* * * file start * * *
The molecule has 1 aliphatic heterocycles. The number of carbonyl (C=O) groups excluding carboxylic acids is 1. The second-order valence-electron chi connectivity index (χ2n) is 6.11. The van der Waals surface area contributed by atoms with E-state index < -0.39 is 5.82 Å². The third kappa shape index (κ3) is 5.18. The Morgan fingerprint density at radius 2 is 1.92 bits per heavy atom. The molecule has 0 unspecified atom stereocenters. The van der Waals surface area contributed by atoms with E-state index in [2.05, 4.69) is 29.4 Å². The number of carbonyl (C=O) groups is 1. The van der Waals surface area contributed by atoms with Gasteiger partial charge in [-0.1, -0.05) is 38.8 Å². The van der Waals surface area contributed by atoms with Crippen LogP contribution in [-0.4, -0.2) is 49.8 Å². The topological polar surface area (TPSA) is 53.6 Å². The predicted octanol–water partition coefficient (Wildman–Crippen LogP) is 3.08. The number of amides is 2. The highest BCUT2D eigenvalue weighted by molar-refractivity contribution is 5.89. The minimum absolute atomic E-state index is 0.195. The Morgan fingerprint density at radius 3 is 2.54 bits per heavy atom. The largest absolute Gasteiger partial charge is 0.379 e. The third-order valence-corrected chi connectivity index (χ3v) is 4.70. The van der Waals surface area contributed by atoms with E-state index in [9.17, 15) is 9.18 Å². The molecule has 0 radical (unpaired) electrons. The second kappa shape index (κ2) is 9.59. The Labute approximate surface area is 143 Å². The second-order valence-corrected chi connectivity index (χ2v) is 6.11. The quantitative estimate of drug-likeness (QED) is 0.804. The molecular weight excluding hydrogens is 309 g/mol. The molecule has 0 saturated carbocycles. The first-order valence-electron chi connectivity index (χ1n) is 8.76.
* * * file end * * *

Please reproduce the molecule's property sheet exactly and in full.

The molecule has 1 aliphatic heterocycles. The number of carbonyl (C=O) groups excluding carboxylic acids is 1. The second-order valence-electron chi connectivity index (χ2n) is 6.11. The van der Waals surface area contributed by atoms with E-state index < -0.39 is 5.82 Å². The third kappa shape index (κ3) is 5.18. The Morgan fingerprint density at radius 2 is 1.92 bits per heavy atom. The molecule has 0 unspecified atom stereocenters. The van der Waals surface area contributed by atoms with E-state index in [2.05, 4.69) is 29.4 Å². The number of carbonyl (C=O) groups is 1. The van der Waals surface area contributed by atoms with Gasteiger partial charge in [-0.1, -0.05) is 38.8 Å². The van der Waals surface area contributed by atoms with Crippen LogP contribution in [-0.4, -0.2) is 49.8 Å². The topological polar surface area (TPSA) is 53.6 Å². The predicted octanol–water partition coefficient (Wildman–Crippen LogP) is 3.08. The number of amides is 2. The highest BCUT2D eigenvalue weighted by molar-refractivity contribution is 5.89. The minimum absolute atomic E-state index is 0.195. The Morgan fingerprint density at radius 3 is 2.54 bits per heavy atom. The largest absolute Gasteiger partial charge is 0.379 e. The third-order valence-corrected chi connectivity index (χ3v) is 4.70. The van der Waals surface area contributed by atoms with E-state index in [9.17, 15) is 9.18 Å². The molecule has 0 radical (unpaired) electrons. The second kappa shape index (κ2) is 9.59. The Labute approximate surface area is 143 Å². The second-order valence-corrected chi connectivity index (χ2v) is 6.11. The quantitative estimate of drug-likeness (QED) is 0.804. The molecular weight excluding hydrogens is 309 g/mol. The molecule has 0 saturated carbocycles. The first-order valence-electron chi connectivity index (χ1n) is 8.76.